Convolution of Frequency-Impact Distributions¶

The convolution dialog allows the user to compute the convolution of frequency-impact distributions where the convolution is computed as a weighted sum of independent variables distributed as impact with the number of terms in the sum defined by frequency. The frequency node represents the probability distribution over the number of events.

What is Convolution?¶

The assumption of the convolution functionality is that the frequency node predicts the expected number of events in one time period while the impact node predicts the cost of one given event. The frequency and impact nodes may dependent of the value of other nodes. The convolution of the frequency and impact distributions is the total impact. The convolution of a frequency distribution and an impact distribution is computed as the sum of independent variables as illustrated in this formula:

$P(F = 1) * I + P(F = 2) * (I + I) + P(F = 3) * (I + I + I) + ...$

where F is the frequency node and the I’s are independent random variables distributed as the impact node. The convolution is a sum of distributions where the kth term is the probability of k events multiplied with the distribution of a sum of k cost variables where each cost variable is a random variable with a distribution equal to that of impact and all cost variables are independent.

Computing a Convolution¶

Convolution of frequency-impact distributions is supported for a pair nodes consisting of a numbered node and an interval node. The numbered and interval nodes must be well-formed. The interval node is well-formed if its intervals cover the range from zero to infinity (and it otherwise meets the requirements for an interval node). The numbered node is well-formed if its state values are zero, one, two, three, e.t.c. (and it otherwise meets the requirements for a numbered node). The numbered node is interpreted as the frequency node and the interval node is interpreted as the impact node. The convolution of the frequency and impact distributions is computed with respect to the states of an interval node. This is the total impact node. The intervals of the total impact node are equal to the intervals of the impact node.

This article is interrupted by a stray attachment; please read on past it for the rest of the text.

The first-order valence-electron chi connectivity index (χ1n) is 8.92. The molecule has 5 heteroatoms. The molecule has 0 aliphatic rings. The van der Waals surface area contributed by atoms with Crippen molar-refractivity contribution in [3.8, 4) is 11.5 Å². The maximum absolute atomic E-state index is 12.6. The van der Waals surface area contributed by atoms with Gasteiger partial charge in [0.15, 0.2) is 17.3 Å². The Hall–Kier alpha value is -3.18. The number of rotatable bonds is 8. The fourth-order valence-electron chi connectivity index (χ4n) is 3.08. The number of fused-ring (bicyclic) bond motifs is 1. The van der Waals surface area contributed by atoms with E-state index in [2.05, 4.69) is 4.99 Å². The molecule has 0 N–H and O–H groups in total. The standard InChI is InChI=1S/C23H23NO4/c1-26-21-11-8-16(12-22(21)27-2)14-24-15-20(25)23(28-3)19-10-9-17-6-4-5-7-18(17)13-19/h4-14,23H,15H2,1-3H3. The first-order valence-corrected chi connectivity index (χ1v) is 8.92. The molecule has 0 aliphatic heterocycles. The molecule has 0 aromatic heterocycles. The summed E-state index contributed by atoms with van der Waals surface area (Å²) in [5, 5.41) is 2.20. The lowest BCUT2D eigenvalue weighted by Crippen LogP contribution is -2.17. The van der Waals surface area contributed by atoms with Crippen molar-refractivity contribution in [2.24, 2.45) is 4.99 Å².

The convolution algorithm is based on the Table Generator implementation, i.e., for each interval a predefined number of values are used in the calculations (as opposed to only using the middle value of an interval).

Convolution is supported for a domain in sum-normal equilibrium.

Figure 1 shows the convolution pane appearing after activating the convolution analysis. In this pane the result of convoluting the frequency and impact distributions is shown (Figure 2). Initially, Figure 1 shows the (posterior) probability distributions of the frequency node and the impact node.

The total impact distribution (i.e., the convolution of frequency and impact) is computed once the Convolute button is depressed.

Figure 2 shows the total impact distribution. The total impact distribution is computed as the convolution of the frequency and impact distributions. The convolution is computed over the intervals of the impact node.